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[510a] first, shadows, and then reflections in water and on surfaces of dense, smooth and bright texture, and everything of that kind, if you apprehend.” “I do.” “As the second section assume that of which this is a likeness or an image, that is, the animals about us and all plants and the whole class of objects made by man.” “I so assume it,” he said. “Would you be willing to say,” said I, “that the division in respect of reality and truth or the opposite is expressed by the proportion:1 as is the opinable to the knowable so is the likeness to that [510b] of which it is a likeness?” “I certainly would.” “Consider then again the way in which we are to make the division of the intelligible section.” “In what way?” “By the distinction that there is one section of it which the soul is compelled to investigate by treating as images the things imitated in the former division, and by means of assumptions from which it proceeds not up to a first principle but down to a conclusion, while there is another section in which it advances from its assumption to a beginning or principle that transcends assumption,2 and in which it makes no use of the images employed by the other section, relying on ideas3 only and progressing systematically through ideas.” “I don't fully understand4 what you mean by this,” he said. “Well, I will try again,” [510c] said I,” for you will better understand after this preamble. For I think you are aware that students of geometry and reckoning and such subjects first postulate the odd and the even and the various figures and three kinds of angles and other things akin to these in each branch of science, regard them as known, and, treating them as absolute assumptions, do not deign to render any further account of them5 to themselves or others, taking it for granted that they are obvious to everybody. They take their start [510d] from these, and pursuing the inquiry from this point on consistently, conclude with that for the investigation of which they set out.” “Certainly,” he said, “I know that.” “And do you not also know that they further make use of the visible forms and talk about them, though they are not thinking of them but of those things of which they are a likeness, pursuing their inquiry for the sake of the square as such and the diagonal as such, and not for the sake of the image of it which they draw6? [510e] And so in all cases. The very things which they mould and draw, which have shadows and images of themselves in water, these things they treat in their turn7 as only images, but what they really seek is to get sight of those realities which can be seen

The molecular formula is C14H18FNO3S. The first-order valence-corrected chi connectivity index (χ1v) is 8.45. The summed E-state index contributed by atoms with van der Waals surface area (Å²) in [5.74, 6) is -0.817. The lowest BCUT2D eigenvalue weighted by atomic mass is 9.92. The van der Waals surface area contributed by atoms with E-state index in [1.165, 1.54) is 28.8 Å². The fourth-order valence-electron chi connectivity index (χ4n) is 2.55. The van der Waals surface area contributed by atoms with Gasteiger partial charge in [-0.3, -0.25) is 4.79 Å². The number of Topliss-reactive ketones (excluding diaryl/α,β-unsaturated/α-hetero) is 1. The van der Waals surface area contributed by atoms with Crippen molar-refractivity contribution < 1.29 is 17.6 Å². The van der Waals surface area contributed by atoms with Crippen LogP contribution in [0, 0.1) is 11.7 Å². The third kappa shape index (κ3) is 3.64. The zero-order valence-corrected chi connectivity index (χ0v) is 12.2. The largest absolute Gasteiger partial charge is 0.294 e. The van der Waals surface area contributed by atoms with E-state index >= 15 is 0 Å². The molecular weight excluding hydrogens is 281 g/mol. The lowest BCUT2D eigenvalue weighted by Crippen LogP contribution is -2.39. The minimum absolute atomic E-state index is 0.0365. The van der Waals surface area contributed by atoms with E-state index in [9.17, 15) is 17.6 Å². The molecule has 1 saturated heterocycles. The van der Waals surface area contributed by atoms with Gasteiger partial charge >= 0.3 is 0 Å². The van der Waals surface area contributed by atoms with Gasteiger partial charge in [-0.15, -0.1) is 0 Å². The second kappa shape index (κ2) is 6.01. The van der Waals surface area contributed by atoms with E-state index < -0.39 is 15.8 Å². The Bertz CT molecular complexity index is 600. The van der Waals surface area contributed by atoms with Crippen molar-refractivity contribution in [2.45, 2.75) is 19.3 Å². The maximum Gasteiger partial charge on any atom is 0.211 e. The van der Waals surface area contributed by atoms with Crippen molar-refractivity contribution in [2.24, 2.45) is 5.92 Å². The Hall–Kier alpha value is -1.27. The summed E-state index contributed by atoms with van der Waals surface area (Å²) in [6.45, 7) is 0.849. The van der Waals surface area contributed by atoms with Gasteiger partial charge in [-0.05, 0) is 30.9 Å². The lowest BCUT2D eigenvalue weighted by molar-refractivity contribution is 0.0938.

1 Cf. on 508 C, p. 103. note b.

2 Cf. my Idea of good in Plato's republic, pp. 230-234, for the ἀνυπόθετον. Ultimately, the ἀνυπόθετον is the Idea of Good so far as we assume that idea to be attainable either in ethics or in physics. But it is the Idea of Good, not as a transcendental ontological mystery, but in the ethical sense already explained. The ideal dialectician is the man who can, if challenged, run his reasons for any given proposition back, not to some assumed axioma medium, but to its relation to ultimate Good, To call the ἀνυπόθετον the Unconditioned or Absolute introduces metaphysical associations foreign to the passage. Cf. also Introd. pp. xxxiii-xxxiv.

3 The practical meaning of this is independent of the disputed metaphysics. Cf. Introd. pp. xvi-xviii.

4 Cf. Vol. I. p. 79, note c on 347 A and p. 47, not f on 338 D; What Plato Said, p. 503 on Gorg. 463 D.

5 100 b 2-3οὐ δεῖ γὰρ ἐν ταῖς ἐπιστημονικαῖς ἀρχαῖς ἐπιζητεῖσθαι τὸ διὰ τί, exactly expresses Plato's thought and the truth, though Aristotle may have meant it mainly for the principle of non-contradiction and other first principles of logic. Cf. the mediaeval “contra principium negantem non est disputandum.” A teacher of geometry will refuse to discuss the psychology of the idea of space, a teacher of chemistry will not permit the class to ask whether matter is “real.”

6 Cf. 527 A-B. This explanation of mathematical reasoning does not differ at all from that of Aristotle and Berkely and the moderns who praise Aristotle, except that the metaphysical doctrine of ideas is in the background to be asserted if challenged.

7 i.e. a bronze sphere would be the original of its imitative reflection in water, but it is in turn only the imperfect imitation of the mathematical idea of a sphere.

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